Thompson's upbringing in rural Wisconsin kept him isolated from much of the broader world, but it did bring his family closer together. Thompson related in several interviews that his family did not communicate well with one another. From an early age, Thompson turned to drawing to express his feelings and thoughts. And as he grew, he developed his own sense of the world, one that contrasted with his parents'. One of the most dramatic differences was his eventual abandonment of Christianity in favor of a more personal spiritual life. Thompson would eloquently and forth-rightly address his emotional and intellectual struggles in his books, but speaking with his parents remained difficult. Thompson made the difficulties clear to Anderson. Noting that his second book, Blankets, "did indeed spark the first real conversation post-faith with his parents," he said that "It was exhausting, and yet nourishing to finally get all those cards out on the table, in a family with stunted communication." He told Daniel Robert Epstein in an interview for Suicide Girls that his parents were at first "pretty upset," adding that they said his book "bared witness for the devil." Thompson related to Graphic Novelists (GN) that his parents have "an awkward blend of pride and shame in the success of the book."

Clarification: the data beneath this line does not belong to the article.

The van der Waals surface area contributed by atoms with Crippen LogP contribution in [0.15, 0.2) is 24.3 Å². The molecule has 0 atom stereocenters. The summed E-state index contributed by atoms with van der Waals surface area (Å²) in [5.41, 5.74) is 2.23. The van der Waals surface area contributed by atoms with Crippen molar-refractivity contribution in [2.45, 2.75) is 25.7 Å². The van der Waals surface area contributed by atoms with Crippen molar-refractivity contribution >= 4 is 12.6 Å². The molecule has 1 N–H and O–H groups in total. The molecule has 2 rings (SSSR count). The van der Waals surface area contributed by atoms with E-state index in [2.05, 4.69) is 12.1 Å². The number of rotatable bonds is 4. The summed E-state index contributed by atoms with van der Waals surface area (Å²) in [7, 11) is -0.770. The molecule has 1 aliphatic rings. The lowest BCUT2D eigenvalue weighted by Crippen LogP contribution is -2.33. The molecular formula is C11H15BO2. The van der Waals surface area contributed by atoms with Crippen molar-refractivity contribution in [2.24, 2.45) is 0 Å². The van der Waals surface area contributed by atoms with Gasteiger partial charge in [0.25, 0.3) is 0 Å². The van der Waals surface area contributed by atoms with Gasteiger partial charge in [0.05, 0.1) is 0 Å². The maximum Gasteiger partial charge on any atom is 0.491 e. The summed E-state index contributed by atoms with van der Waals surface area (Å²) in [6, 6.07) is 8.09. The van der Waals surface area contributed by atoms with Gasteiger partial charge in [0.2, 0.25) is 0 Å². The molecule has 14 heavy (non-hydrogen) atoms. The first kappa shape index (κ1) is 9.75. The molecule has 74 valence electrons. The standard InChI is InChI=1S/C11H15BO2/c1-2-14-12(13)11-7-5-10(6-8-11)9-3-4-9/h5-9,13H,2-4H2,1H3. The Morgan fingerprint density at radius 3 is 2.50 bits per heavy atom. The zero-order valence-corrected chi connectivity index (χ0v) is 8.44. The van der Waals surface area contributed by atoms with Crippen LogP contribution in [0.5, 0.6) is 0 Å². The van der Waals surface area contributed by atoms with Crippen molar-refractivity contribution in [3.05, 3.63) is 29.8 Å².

Throughout his school years, Thompson pondered how to make a living through his art. While he had read comic strips from an early age and some of his close school friends had loved comic books, Thompson did not develop a strong interest in comics in his first (and only) year at community college. His first ideas for a career were as an artist or animator. But when he came across comics such as Mike Allred's Madman and Jeff Smith's Bone, he started to consider comics as a career. He began to draw a comic strip for his college newspaper and loved it. "It filled all my needs," Thompson told Karin L. Kross of Bookslut. "I was able to draw cartoons, to tell a story; but I also had total control, and I wasn't just a cog in some machine somewhere."